There is a crucial word in verse 14 which has for the most part escaped the attention of the Church. In that verse we are not told to pray “for”, but rather to pray “over” the sick believer. The preposition “over” which follows the verb “pray” in this verse is ἐπί which is pronounced “epi.”
“Pray over him” in the Greek is “Προσευξασθωσαν ἐπί αυτον”.
According to Strong’s Greek Lexicon, the preposition ἐπί involves superimposition (of time, place, order, etc.); of direction when the object of the preposition is in the accusative case. Then the meaning will be “over, upon, towards,” etc. In James 5:14 the object of the preposition ἐπί is “αυτον” which is indeed in the accusative case. Thus we have the translation “pray over.”
The word ἐπί is almost always found to describe the relative physical position between two objects. It can be translated also as “on” or “upon”, as in the phrase to “lay hands on or uponthe sick.” This is the phrase which also appears in the passage from Mark 16:18: “…they will place their hands on (or over) sick people, and they will get well.”
What is praying over the sick?
Is it possible therefore that praying over the sick as James meant was exactly what Jesus taught, which was laying hands over the sick? It is not only possible, it is probable. Why should James teach something entirely new and not consistent with what Jesus taught?
As Luke 9 teaches us, Jesus also gave a measure of authority over disease and demons to his disciples. They were to use or exercise this authority in the same way that he did. And so when we examine the ministry of Peter and Paul in Acts, we often see a similar pattern. They also spoke with authority over the infirm in Jesus’ name when giving commands for them to be healed or set free. They also laid hands over the infirm on some occasions or made physical contact with them in some way.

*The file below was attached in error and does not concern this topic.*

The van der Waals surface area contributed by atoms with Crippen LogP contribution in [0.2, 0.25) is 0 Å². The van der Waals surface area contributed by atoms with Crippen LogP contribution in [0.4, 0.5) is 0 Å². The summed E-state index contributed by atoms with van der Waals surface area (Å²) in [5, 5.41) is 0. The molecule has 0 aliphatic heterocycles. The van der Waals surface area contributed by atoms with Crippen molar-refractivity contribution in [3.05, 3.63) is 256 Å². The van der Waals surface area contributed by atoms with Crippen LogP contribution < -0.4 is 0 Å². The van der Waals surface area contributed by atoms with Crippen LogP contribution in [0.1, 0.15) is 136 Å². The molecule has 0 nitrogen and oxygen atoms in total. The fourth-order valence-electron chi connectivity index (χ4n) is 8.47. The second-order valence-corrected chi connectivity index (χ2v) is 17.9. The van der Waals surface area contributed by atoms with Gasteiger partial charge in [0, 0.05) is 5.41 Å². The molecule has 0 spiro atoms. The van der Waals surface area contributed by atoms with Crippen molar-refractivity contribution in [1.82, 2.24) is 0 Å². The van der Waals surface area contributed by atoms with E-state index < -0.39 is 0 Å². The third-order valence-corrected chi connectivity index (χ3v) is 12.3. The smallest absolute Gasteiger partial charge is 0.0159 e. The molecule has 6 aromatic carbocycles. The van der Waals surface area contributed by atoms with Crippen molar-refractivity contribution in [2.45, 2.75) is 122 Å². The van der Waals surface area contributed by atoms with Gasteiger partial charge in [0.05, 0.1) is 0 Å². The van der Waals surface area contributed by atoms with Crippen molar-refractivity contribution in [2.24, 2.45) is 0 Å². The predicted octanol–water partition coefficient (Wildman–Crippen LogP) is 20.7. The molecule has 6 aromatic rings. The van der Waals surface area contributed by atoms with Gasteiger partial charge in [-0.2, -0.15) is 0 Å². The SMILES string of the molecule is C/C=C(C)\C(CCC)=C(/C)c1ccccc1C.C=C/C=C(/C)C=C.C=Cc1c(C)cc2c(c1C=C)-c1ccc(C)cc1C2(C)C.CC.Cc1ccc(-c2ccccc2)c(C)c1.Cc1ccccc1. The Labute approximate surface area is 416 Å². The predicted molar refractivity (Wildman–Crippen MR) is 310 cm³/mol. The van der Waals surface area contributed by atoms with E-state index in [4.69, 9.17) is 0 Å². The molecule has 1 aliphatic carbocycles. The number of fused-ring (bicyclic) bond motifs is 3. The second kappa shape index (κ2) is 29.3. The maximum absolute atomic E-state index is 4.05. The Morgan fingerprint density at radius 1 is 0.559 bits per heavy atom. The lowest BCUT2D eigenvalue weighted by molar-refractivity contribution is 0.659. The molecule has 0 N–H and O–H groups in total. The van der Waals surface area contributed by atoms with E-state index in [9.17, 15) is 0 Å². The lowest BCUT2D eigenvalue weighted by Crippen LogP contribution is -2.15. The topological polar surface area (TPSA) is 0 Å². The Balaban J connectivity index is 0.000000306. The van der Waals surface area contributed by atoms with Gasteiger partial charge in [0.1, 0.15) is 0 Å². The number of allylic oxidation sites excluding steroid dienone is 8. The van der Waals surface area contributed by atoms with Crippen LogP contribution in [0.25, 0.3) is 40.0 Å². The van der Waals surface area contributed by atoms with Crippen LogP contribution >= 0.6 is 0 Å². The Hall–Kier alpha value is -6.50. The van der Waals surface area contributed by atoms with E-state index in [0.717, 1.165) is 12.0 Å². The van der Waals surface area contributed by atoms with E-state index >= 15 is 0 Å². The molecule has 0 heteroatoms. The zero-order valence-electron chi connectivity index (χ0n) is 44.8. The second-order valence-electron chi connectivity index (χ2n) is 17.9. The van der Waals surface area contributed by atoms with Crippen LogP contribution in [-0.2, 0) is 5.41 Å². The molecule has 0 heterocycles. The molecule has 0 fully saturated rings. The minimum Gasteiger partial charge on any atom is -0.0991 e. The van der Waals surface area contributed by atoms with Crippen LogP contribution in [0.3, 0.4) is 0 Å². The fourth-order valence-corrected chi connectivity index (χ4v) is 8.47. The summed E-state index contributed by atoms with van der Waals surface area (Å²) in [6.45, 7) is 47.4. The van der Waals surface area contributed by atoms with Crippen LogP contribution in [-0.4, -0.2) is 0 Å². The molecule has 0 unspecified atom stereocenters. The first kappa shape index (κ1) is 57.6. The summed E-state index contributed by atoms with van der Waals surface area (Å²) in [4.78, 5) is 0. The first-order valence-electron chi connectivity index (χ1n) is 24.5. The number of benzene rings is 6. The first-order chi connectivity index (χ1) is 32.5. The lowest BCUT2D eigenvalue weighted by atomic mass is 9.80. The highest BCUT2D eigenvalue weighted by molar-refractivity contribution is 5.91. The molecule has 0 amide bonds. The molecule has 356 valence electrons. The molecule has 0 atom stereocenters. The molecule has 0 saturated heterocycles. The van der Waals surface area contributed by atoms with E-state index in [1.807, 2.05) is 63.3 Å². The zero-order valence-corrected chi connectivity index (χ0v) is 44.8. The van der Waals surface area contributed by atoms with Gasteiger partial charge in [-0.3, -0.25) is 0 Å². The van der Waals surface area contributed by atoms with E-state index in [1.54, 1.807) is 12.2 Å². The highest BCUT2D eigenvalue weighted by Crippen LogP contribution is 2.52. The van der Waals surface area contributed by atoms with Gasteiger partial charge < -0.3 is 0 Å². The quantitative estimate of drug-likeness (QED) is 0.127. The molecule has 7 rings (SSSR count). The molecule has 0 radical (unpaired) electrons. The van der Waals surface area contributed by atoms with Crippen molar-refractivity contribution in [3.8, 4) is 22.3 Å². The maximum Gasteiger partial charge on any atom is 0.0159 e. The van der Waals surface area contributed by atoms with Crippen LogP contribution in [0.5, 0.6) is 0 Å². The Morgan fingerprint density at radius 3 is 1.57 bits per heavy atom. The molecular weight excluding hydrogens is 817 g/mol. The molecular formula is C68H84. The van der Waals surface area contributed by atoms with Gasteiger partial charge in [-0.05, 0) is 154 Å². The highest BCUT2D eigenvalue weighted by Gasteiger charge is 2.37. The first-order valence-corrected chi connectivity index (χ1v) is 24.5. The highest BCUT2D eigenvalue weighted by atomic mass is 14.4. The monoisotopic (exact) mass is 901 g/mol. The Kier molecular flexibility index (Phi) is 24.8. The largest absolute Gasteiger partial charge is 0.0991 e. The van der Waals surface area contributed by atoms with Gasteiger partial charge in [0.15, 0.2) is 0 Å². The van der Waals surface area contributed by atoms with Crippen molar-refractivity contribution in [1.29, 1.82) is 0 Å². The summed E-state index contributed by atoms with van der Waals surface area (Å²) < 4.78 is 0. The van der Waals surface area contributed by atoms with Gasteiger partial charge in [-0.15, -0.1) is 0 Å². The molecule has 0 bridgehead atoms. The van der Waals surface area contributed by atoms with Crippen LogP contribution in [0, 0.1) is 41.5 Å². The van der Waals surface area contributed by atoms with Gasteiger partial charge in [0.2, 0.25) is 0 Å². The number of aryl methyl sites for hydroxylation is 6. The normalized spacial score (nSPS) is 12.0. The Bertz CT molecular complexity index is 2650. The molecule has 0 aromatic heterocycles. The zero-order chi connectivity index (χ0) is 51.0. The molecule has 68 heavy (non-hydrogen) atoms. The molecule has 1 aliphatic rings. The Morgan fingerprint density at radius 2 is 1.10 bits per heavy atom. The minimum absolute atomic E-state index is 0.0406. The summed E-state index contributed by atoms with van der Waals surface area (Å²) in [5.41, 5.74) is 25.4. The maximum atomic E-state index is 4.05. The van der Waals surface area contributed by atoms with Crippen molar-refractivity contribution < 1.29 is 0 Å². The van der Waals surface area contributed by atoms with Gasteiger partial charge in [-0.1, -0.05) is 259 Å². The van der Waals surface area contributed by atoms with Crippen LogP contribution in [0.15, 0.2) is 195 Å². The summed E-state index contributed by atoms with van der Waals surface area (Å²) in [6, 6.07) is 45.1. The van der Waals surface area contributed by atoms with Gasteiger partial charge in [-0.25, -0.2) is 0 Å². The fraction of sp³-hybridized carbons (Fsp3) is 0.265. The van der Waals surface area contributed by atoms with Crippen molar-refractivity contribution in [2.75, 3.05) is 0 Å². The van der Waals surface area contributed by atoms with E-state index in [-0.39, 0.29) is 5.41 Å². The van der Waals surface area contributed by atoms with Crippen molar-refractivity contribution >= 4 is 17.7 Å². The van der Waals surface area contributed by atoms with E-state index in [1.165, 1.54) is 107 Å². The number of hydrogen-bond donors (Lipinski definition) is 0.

When we understand what Jesus taught his disciples, we will understand what James taught about ministering to the sick in his epistle.
James 5:15 And the prayer offered in faith will make the sick person well; the Lord will raise him up.
And what is “faith”?
Now faith is confidence in what we hope for and assurance about what we do not see.
Yes, we have seen countless infirm believers healed in Jesus’ name when disciples pray over them as Jesus taught and commanded his disciples in the gospels. When disciples simply pray for them according to tradition, few people are miraculously healed.
We emphasize that we are categorically not teaching that the Church should stop praying for the sick as is done traditionally today. But we hope to encourage believers to learn also to pray “over” the sick as Jesus and the early disciples did.